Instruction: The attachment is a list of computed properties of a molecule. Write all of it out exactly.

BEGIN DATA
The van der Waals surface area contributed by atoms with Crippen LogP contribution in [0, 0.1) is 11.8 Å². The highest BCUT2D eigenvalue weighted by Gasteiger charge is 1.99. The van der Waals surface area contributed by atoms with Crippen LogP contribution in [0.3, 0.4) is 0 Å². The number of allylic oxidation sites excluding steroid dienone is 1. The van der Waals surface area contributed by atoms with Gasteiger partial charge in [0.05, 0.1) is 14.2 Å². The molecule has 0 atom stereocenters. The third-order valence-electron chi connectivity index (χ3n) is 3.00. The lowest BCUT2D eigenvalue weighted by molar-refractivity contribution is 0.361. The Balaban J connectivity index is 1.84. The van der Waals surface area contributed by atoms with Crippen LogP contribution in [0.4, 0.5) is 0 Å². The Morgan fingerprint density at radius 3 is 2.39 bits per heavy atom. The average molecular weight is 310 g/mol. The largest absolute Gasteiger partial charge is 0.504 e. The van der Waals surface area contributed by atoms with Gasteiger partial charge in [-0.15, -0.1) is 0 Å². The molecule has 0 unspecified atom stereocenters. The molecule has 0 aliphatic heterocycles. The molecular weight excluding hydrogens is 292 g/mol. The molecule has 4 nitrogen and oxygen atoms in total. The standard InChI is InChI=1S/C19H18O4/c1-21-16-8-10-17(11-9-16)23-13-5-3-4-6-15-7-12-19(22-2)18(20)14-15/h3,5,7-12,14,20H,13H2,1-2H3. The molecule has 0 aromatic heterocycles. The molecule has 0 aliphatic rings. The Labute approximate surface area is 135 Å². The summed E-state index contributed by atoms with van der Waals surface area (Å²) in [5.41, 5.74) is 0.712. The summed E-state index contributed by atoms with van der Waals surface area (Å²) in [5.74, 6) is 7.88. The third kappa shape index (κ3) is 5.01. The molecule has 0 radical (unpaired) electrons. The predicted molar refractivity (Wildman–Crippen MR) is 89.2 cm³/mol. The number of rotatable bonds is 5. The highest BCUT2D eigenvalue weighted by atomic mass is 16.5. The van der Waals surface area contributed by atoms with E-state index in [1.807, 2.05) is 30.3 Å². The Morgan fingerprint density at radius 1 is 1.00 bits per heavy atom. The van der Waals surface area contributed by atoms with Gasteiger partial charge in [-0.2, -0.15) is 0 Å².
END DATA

The van der Waals surface area contributed by atoms with Crippen LogP contribution in [0, 0.1) is 11.8 Å². The highest BCUT2D eigenvalue weighted by Gasteiger charge is 1.99. The van der Waals surface area contributed by atoms with Crippen LogP contribution in [0.3, 0.4) is 0 Å². The number of allylic oxidation sites excluding steroid dienone is 1. The van der Waals surface area contributed by atoms with Gasteiger partial charge in [0.05, 0.1) is 14.2 Å². The molecule has 0 atom stereocenters. The third-order valence-electron chi connectivity index (χ3n) is 3.00. The lowest BCUT2D eigenvalue weighted by molar-refractivity contribution is 0.361. The Balaban J connectivity index is 1.84. The van der Waals surface area contributed by atoms with Crippen LogP contribution in [0.4, 0.5) is 0 Å². The Morgan fingerprint density at radius 3 is 2.39 bits per heavy atom. The average molecular weight is 310 g/mol. The largest absolute Gasteiger partial charge is 0.504 e. The van der Waals surface area contributed by atoms with Gasteiger partial charge in [-0.15, -0.1) is 0 Å². The molecule has 0 unspecified atom stereocenters. The molecule has 0 aliphatic heterocycles. The molecular weight excluding hydrogens is 292 g/mol. The molecule has 4 nitrogen and oxygen atoms in total. The standard InChI is InChI=1S/C19H18O4/c1-21-16-8-10-17(11-9-16)23-13-5-3-4-6-15-7-12-19(22-2)18(20)14-15/h3,5,7-12,14,20H,13H2,1-2H3. The molecule has 0 aromatic heterocycles. The molecule has 0 aliphatic rings. The Labute approximate surface area is 135 Å². The summed E-state index contributed by atoms with van der Waals surface area (Å²) in [5.41, 5.74) is 0.712. The summed E-state index contributed by atoms with van der Waals surface area (Å²) in [5.74, 6) is 7.88. The third kappa shape index (κ3) is 5.01. The molecule has 0 radical (unpaired) electrons. The predicted molar refractivity (Wildman–Crippen MR) is 89.2 cm³/mol. The number of rotatable bonds is 5. The highest BCUT2D eigenvalue weighted by atomic mass is 16.5. The van der Waals surface area contributed by atoms with E-state index in [1.807, 2.05) is 30.3 Å². The Morgan fingerprint density at radius 1 is 1.00 bits per heavy atom. The van der Waals surface area contributed by atoms with Gasteiger partial charge in [-0.2, -0.15) is 0 Å².